Announcements

Graffiti removal, Protective coatings and Hard surface cleaning

Veterans’ association Tabruk House attacked with graffiti

The Rats of Tobruk Association House located in Albert Park has been vandalised with graffiti for the fourth time in the past three months, as the facade of the building represents a white canvas for taggers.

The veterans gained recognition because they held out a siege during eight months by Irwin Rommel, a German general and his Afrika Corps. The Rats of Tobruk, mainly Australian, along wit…

Memorials in Melbourne vandalised with graffiti

The past Australia Day was once again the centre of the debate, when Captain Cook’s statue at St Kilda was covered in pink paint and tagged with the words “no pride”. Also, the memorial to Burke and Wills located near the Melbourne Zoo, was vandalized with green paint and the words “stolen”, both attacks were made a day before Australia Day. As a result, the council increased t…

Tower Melbourne site ordered to clean graffiti

The site called ‘Tower Melbourne’ in the corner of Bourke and Queen streets in the Melbourne CBD, was meant to be a mega tower of apartments with 71 storeys. The dream included an impressive building that would represent living in the heart of Melbourne, but the dream was cancelled when the development company abandoned all plans to continue with the construction.

As soon as the building…

Victoria’s measures against graffiti

A new measure to prevent graffiti has started to become popular among Victoria’s Mayor, it consists of street art or murals specifically painted in hotspots where taggers used to commit offences.

This measure prevents the councils from spending more resources on graffiti removal because it protects local buildings. Another alternative to this is applying protective coatings, so when you ar…

Melbourne compared to the Bronx

The past Australian Open has attracted tourists and visitors from all over the world, mainly from the UK, US, New Zealand and China, with numbers as high as 80,000 interstate visitors.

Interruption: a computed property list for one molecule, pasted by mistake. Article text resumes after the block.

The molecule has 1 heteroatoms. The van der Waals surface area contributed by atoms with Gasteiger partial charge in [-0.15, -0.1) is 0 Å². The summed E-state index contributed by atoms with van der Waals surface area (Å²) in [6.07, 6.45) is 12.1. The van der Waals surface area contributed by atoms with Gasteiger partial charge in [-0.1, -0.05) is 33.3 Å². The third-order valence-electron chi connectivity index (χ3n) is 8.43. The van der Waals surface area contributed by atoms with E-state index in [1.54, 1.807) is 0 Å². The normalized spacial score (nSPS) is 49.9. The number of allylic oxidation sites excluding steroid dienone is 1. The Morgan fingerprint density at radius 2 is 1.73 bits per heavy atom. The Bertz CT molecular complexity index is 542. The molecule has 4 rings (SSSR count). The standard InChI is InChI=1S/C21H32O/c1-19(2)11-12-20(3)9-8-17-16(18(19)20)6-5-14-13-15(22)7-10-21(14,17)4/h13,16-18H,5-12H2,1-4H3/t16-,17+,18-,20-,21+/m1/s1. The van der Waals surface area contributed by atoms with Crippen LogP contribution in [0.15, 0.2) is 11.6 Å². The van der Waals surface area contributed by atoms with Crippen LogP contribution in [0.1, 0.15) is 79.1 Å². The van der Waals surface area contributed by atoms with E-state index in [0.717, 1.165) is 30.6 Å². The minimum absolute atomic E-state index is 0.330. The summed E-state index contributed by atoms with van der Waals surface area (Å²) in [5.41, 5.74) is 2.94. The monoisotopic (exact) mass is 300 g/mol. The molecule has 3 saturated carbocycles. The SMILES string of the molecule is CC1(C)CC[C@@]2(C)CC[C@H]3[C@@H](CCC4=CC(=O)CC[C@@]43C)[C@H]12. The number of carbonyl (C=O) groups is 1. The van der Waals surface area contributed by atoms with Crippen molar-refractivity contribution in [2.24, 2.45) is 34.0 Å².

Many of these visitors had to make their way to the sport venues and some of the sightseeing views through public transport. Unfortunately a lot of the public transport including the gateway railways are full of…

Graffiti as a ‘hate crime’

The amount of ‘hate crimes’ around the world is rapidly increasing. Every time it gets easier and easier to find stories about racist demonstrations, religious related hate crimes and terrorist attacks. The most recent display was the attack that a 20-year-old man did, ramming his car into a group of people in Virginia, who were protesting against a white supremacist rally. This kind of hat…

City of Sydney removes graffiti on Hyde Park

Graffiti is used to bring awareness

Last weekend monuments across the CBD of Sydney were vandalised with graffiti, including phrases like ‘change the date’ and ‘no pride in genocide’. The attacks in Hyde Park happened between 2am and 3 am on Saturday 26. The affected monuments include the statue of Capitan James Cook and one of Lachlan Macquarie. The attacks seemed to spread quickly as the City of Sydney reported other…

Melbourne’s measures to prevent graffiti

Melbourne is well known for its laneways full of street art and graffiti, millions of tourist visit iconic places such as Hosier Lane to take pictures and fill their Instagram accounts with street art works. Even the government encourages this form of art, not only because of the tourism benefits, but also it is celebrated because it makes dull spaces beautiful. There are even programs that allow…

Street art to prevent graffiti

Painting murals to fight graffiti

During the first weekend of August, Inner West Council celebrated the Perfect Match initiative, aimed to prevent unwanted graffiti and also as a measure to increase the resources allocated for graffiti removal. The weekend included three days of free street art, culture tours and neighbourhood celebrations.

This is the fourth year that the program has taken place and it was originally…

Graffiti swastikas covered with art

Using art to combat hate

A new way to deal with anti-Semitism vandalism has risen, swastikas painted in public spaces are being creatively covered, just another alternative to graffiti removal. It all started in Germany, with a street-art collective from Berlin called Paintback.

The idea came from artist Ibo Omari, who owns a graffiti supply store in Berlin, it was there when one of his customers, not a regular one,…

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